Monday, July 15, 2013

Warning! Zombie Digital Footprint Sighted

Man, it's HOT in Minnesota right now. My Advanced Graph Art / Transformations book is 2/3 complete and much of the editing is done as well! Perfect day for vegging by the computer with a bowl of popcorn in my air conditioned kitchen, NOT doing that work.... maybe some other work instead... so I've been perusing Digital Citizenship curriculum for my students, bookmarking helpful pre-made resources.

Teaching students about their Digital Footprint is an important first step in Digital Citizenship. It's a good idea for everyone (students, teachers, parents, etc.) to "google" themselves every once in a while to see what kind of trail you're leaving. Here's mine.

I find it hilarious that I've been with Twitter for three months and it's my #1 hit, compared to LinkedIn, my website, and my Pinterest account that have been around for years. Twitter must have a deal with Google for prime searching.
You have to actually search my full name (Immanda Bellm) to get any references to my published works. And my physical address on didn't even make the top 5 search results!

This is a good exercise for students, to see what (if anything) comes up when they search for themselves. Adding key words like their hometown, school or middle initial might help for common names, to see if they have begun leaving a digital trail yet.

Once they start networking on Social Media, they will begin to find themselves in searches, which of course means... everyone else can too. Having a talk about limiting contact info, and especially about appropriate pictures/tags and language is very important, as well as what is not appropriate to include. They need to be told about the very real possibility that their future employers may search their name, and they will be judged on their digital footprint all the way back to their teen years.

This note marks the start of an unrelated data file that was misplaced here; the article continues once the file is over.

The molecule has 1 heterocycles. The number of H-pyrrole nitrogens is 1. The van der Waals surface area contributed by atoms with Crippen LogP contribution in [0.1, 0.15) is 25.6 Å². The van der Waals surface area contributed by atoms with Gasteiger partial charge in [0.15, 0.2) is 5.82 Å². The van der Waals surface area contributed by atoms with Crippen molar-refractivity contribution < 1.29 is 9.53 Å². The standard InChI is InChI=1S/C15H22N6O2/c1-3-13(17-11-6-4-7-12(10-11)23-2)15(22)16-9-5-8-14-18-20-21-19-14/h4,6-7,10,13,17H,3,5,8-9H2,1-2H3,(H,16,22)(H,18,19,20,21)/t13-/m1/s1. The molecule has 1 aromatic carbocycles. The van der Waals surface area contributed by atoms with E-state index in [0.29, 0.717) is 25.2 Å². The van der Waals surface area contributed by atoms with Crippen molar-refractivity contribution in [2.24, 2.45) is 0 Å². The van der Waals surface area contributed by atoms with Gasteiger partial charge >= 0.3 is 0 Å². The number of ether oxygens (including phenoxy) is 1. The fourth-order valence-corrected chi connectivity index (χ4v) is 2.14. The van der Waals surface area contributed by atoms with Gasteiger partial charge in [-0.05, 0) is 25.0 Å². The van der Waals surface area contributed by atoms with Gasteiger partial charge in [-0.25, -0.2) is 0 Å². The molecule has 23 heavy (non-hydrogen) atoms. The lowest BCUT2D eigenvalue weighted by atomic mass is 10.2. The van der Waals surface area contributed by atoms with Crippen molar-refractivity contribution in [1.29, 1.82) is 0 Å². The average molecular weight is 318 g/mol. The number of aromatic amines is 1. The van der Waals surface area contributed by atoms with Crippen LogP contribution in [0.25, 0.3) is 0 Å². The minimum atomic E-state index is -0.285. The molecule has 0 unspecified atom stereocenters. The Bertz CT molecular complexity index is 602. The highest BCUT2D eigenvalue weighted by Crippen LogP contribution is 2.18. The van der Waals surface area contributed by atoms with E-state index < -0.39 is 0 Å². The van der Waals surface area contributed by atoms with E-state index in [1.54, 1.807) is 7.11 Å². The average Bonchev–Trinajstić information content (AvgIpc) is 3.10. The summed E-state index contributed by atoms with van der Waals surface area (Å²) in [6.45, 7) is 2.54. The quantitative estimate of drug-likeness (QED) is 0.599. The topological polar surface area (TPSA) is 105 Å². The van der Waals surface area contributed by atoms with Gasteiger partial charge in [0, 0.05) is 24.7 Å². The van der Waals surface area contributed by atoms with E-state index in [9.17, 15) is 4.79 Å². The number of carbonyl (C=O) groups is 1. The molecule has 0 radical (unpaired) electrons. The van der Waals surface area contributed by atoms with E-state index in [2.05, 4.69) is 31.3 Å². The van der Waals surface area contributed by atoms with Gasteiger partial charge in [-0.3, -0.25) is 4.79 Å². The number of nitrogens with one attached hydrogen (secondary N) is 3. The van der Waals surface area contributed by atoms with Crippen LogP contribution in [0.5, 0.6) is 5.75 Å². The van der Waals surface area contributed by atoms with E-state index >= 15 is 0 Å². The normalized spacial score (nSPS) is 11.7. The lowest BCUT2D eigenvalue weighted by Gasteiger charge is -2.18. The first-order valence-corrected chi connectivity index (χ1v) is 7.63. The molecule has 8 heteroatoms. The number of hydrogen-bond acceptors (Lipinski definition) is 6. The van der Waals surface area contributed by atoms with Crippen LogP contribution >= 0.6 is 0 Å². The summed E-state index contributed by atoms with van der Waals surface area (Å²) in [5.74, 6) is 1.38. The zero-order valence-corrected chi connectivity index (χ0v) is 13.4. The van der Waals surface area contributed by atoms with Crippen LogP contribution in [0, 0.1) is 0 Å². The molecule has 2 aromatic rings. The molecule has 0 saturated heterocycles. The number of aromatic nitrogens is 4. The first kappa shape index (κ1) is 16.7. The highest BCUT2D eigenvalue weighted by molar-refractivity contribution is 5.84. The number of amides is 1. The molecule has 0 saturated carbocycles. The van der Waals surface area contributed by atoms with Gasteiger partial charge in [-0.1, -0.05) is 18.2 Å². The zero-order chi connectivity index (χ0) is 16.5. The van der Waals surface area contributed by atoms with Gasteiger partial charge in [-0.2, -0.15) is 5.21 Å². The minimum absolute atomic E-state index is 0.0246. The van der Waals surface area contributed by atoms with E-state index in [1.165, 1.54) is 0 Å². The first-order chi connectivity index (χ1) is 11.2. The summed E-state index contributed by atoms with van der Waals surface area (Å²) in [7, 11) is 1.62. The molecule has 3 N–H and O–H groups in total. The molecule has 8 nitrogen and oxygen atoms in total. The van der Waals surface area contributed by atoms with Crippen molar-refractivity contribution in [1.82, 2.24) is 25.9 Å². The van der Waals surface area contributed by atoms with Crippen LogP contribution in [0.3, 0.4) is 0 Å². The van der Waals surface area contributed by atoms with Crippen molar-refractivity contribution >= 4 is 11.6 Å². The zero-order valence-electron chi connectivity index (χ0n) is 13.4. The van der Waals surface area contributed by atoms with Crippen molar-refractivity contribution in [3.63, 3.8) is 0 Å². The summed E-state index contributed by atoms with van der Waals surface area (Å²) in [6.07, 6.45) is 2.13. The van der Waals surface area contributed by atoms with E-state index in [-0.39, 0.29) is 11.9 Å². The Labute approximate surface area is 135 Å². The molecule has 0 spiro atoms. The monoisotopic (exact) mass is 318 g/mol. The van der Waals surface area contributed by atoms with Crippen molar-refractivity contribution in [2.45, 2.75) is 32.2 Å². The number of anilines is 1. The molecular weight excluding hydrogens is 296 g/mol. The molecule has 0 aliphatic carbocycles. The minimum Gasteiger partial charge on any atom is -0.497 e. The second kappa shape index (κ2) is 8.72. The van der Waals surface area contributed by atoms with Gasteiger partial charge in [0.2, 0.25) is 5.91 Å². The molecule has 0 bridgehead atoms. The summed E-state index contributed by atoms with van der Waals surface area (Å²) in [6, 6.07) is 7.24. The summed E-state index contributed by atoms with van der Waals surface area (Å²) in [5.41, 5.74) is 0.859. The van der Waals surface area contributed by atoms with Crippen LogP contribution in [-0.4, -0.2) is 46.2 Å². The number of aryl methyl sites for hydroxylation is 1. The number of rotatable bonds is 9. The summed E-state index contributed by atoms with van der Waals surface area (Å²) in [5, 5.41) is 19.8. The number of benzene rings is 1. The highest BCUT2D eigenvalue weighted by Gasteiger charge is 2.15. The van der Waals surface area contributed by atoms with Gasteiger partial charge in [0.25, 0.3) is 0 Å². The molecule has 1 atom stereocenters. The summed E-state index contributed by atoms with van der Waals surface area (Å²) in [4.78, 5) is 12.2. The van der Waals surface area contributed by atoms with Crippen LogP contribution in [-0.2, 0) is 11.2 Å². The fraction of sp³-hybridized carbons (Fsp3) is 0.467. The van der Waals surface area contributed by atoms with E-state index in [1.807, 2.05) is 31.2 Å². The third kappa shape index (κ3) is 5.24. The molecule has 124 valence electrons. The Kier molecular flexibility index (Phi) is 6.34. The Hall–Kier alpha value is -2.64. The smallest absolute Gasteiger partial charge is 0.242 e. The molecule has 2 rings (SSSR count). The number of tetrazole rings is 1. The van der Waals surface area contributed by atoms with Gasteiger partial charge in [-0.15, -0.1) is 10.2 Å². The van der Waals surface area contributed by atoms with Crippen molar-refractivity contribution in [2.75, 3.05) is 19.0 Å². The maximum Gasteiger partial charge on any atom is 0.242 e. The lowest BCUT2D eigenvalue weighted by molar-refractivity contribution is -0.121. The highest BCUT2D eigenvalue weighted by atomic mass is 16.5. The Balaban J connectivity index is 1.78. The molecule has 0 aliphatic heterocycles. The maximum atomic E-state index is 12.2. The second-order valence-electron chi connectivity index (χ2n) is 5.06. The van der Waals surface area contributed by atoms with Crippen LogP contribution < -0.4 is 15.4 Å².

Begin the conversation EARLY. "Digital footprints" are summed up in this excellent lesson example from It's really worth watching the whole video.

An important next step is to talk about the latest trend of attracting "followers". Like in the picture above... I look like a total nerd compared to the goddess Amy Farrah Fowler. We have similar numbers of tweets, BUT... While I am following over 250 people, I only have 29 followers (follow me!?!? please!!??)... and Amy is only following 11 people, but has over 32,000 followers!!??? WHAT!?!?!? 

Seriously people, I know it's super trendy to try to attract followers to market your brands, sell products and network (which I am doing just that) but our students are on a totally different course of perceived POPULARITY, in the latest "tag for likes" and other following tools. Several of my students have comments on their homepage, "Follow me! I follow back!" to help newbies start gathering their own network of "friends", "followers", or whatever you want to call them. Many of whom they don't even know. You click on their profile information and they have their cell phone number listed, their email, and sometimes even a physical ADDRESS! Yikes!